Hi friend. Take my advice with a grain of salt because I will reflect based upon my own thoughts. Firstly, stop panicking, and stop being emotional for a moment. Take a breathe, make your brain cool down, relax a bit. Secondly, start thinking logically and coldly. Why do you want to quit? What is the real reasons? Yes, you said that you hate all the aspects of banking. But consider the fact that it is a job. Jobs are not funny things. You do the hard work and get your paycheck. Also, you may consider things like hours and etc. But even no-financial people are aware of the level of brutality. Thirdly, the things covered in banking are finance related. So, I wonder what is your study major was. If it was finance, then you should have know what it is all about. Assuming that, you had some sort of quant major, then your other career opportunities will not be less technical than banking. If it was in liberal arts, you may find nice job but I doubt that it will have good salary. Besides banking, you can consider consulting if you want. But at the end, don't forget that it is a job like any others. No jobs are engaging, we just pick the ones which we can at the minimum bare.

My final suggestion would be just relax a little bit and you will make good decision. Good luck!

May 5, 2021 - 3:23pm

How did you actually get into the industry in the first place if you don't like what you are doing? No offense just curious

Array

May 6, 2021 - 3:01am

I personally don't think these types of posts should be frowned upon - this is Wall Street Oasis, we're all here because we want to read and write about people's experiences on Wall Street. That includes perspectives like this. OP should not have to preface their post with a qualifier about it being a "rant/woe is me" post.

  • Investment Analyst in PE - LBOs
May 6, 2021 - 6:46am

Try FoF, more relationship-based and still you'll be able to utilise some of the skills you have developed in banking

  • Associate 2 in PE - LBOs
May 7, 2021 - 3:13pm

Current FoF Associate here and based on your post I would say that while the WLB is better the work is not interest/very similar to PE. Idt you would enjoy it.

I spend most of my time reviewing pitch decks and in 3-5 hr meetings transcribing EVERY F*$CKING WORD only to upload it in our CRM never to be used again. Most of the meetings are a chance for the PE fund to flex with BS and for the FoF to flex with more BS in return. On the deal side, I am reviewing banking pitch books and models created by PE funds, then reorganizing / reformatting them into a new pitch book, and writing unnecessarily long memos with 90% fluff.

It's only fun if you are at a senior level and you don't have to take notes or recreate slides. At a senior level, you travel, drink and network, and delegate work.

  • Analyst 1 in IB - Cov
May 6, 2021 - 9:09am

Agree with you on the senseless modeling. I guess my issue right now is I would need to find a company I am truly passionate about to spend all my time around. Will definitely look more to see what's out there. Although that is one thing I did like about banking was after a pitch/deal is done and I was tired of working with a company, I could basically clean my hands and start fresh on something else/a different company.

  • Analyst 1 in IB - Cov
May 7, 2021 - 8:24pm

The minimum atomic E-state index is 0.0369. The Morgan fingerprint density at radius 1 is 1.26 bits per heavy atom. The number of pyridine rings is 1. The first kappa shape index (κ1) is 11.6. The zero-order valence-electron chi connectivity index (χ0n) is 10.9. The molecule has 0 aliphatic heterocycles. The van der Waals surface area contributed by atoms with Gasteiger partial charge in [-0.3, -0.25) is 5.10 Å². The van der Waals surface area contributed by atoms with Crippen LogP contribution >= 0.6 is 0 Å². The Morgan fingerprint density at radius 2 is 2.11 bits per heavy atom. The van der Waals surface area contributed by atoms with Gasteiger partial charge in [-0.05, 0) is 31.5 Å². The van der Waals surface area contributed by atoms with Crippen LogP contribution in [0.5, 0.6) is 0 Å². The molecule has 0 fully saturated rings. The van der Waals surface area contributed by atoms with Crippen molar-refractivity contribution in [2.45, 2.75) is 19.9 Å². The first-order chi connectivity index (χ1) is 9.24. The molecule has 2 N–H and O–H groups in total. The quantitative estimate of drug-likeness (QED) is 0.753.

What do you do in your free time when you don't have work? That'll tell you what you should do or at least point you in the right direction 

May 13, 2021 - 9:50am

I'm in a Strategic Product role, specializing in CRM applications which supports front office users at a top tier bank. You could easily pivot, into this type of position with your background / business knowledge. To get there you'd need to highlight applications you work with, take an Agile course, some have guaranteed certs. That should be enough to get your foot in the door in a pretty good role. Pros- I enjoy owning my Product and vision for my product and having a decent amount of impact on the firm.

May 13, 2021 - 4:44pm

OP, as others have said, kudos for being honest with yourself. Finance appears to not be your niche, but with that said you need to find out what you enjoy. Here are some thoughts. 

Maybe it's medicine. This may be hard for money-hungry finance guys to understand, but a lot of people enjoy helping others and working with their hands. Oh and they pay doctors pretty well, and it garners prestige (both of which you said are important to you, but not your top priorities). You won't be a billionaire, but you'll heavily respected, have a lot of autonomy (way more than finance), and potentially earn enough for a country club membership and a second home. May need to take re-take some core science classes, but you're still young enough to go back to school. Plus med schools really love matriculating candidates that are older and know they want to do medicine. 

Take a year off and go be a fishing guide or travel the world now that it's reopen, and think about what you really want in life and go from there. 

Suck it up for 2-3 more years, save as much money as you can, learn as much business skills as you can, and research as much as you can about industries you like. You can get up to $5mm for an SBA loan and go and buy a business and be your own boss. The modeling, creating slides, and industry research is a lot more fun when it's on your terms and not for some sycophant VP or loser MD.

Just some thoughts, and they may not be the right answer for you.  

  • Analyst 1 in IB-M&A
May 17, 2021 - 4:25pm

Feels like this post came straight from my brain. I'm bouncing after the bonus hits, probably to corp strat. 

May 17, 2021 - 5:18pm

MBA. Or, maybe if you get lucky you can work in a non CD role at a fintech. Since large fintech co's (Stripe, Square, PayPal) generally pay high in the tech world and inline with most FAANG. 

You could also exit to corporate development. Work in CD for 1-2 years and then transfer internally to a different role. Make sure it's a sector you are passionate about though. 

May 17, 2021 - 10:29pm